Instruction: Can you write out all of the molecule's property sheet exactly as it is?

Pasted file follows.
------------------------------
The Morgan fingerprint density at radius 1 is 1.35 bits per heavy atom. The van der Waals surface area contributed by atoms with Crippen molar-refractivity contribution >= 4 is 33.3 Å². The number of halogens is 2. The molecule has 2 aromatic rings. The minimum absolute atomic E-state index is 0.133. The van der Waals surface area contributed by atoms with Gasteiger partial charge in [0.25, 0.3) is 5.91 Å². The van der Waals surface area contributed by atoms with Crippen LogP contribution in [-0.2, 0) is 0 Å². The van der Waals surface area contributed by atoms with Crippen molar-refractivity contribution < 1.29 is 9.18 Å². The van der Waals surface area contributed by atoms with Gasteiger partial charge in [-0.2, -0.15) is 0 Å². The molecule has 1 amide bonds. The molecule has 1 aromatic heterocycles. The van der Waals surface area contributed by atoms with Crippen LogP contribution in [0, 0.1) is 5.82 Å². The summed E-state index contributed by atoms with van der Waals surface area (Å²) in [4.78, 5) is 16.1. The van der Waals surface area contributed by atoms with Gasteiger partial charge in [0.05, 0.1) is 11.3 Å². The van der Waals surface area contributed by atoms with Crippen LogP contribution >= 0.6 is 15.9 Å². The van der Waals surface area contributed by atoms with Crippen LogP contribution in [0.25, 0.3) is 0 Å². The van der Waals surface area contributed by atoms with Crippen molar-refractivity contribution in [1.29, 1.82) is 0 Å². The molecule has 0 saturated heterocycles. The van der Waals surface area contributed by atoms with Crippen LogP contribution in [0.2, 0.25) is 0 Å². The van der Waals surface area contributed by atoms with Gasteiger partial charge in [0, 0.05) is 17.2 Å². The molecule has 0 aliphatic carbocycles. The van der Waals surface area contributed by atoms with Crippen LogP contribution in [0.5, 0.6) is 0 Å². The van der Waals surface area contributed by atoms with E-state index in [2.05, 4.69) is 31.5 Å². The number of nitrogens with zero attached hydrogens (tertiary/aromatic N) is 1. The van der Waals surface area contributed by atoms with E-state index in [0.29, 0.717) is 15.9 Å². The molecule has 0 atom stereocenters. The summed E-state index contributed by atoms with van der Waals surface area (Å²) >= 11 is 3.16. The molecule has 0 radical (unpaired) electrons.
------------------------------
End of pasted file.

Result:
The Morgan fingerprint density at radius 1 is 1.35 bits per heavy atom. The van der Waals surface area contributed by atoms with Crippen molar-refractivity contribution >= 4 is 33.3 Å². The number of halogens is 2. The molecule has 2 aromatic rings. The minimum absolute atomic E-state index is 0.133. The van der Waals surface area contributed by atoms with Gasteiger partial charge in [0.25, 0.3) is 5.91 Å². The van der Waals surface area contributed by atoms with Crippen LogP contribution in [-0.2, 0) is 0 Å². The van der Waals surface area contributed by atoms with Crippen molar-refractivity contribution < 1.29 is 9.18 Å². The van der Waals surface area contributed by atoms with Gasteiger partial charge in [-0.2, -0.15) is 0 Å². The molecule has 1 amide bonds. The molecule has 1 aromatic heterocycles. The van der Waals surface area contributed by atoms with Crippen LogP contribution in [0, 0.1) is 5.82 Å². The summed E-state index contributed by atoms with van der Waals surface area (Å²) in [4.78, 5) is 16.1. The van der Waals surface area contributed by atoms with Gasteiger partial charge in [0.05, 0.1) is 11.3 Å². The van der Waals surface area contributed by atoms with Crippen LogP contribution >= 0.6 is 15.9 Å². The van der Waals surface area contributed by atoms with Crippen LogP contribution in [0.25, 0.3) is 0 Å². The van der Waals surface area contributed by atoms with Crippen molar-refractivity contribution in [1.29, 1.82) is 0 Å². The molecule has 0 saturated heterocycles. The van der Waals surface area contributed by atoms with Crippen LogP contribution in [0.2, 0.25) is 0 Å². The van der Waals surface area contributed by atoms with Gasteiger partial charge in [0, 0.05) is 17.2 Å². The molecule has 0 aliphatic carbocycles. The van der Waals surface area contributed by atoms with Crippen LogP contribution in [0.5, 0.6) is 0 Å². The van der Waals surface area contributed by atoms with E-state index in [2.05, 4.69) is 31.5 Å². The number of nitrogens with zero attached hydrogens (tertiary/aromatic N) is 1. The van der Waals surface area contributed by atoms with E-state index in [0.29, 0.717) is 15.9 Å². The molecule has 0 atom stereocenters. The summed E-state index contributed by atoms with van der Waals surface area (Å²) >= 11 is 3.16. The molecule has 0 radical (unpaired) electrons.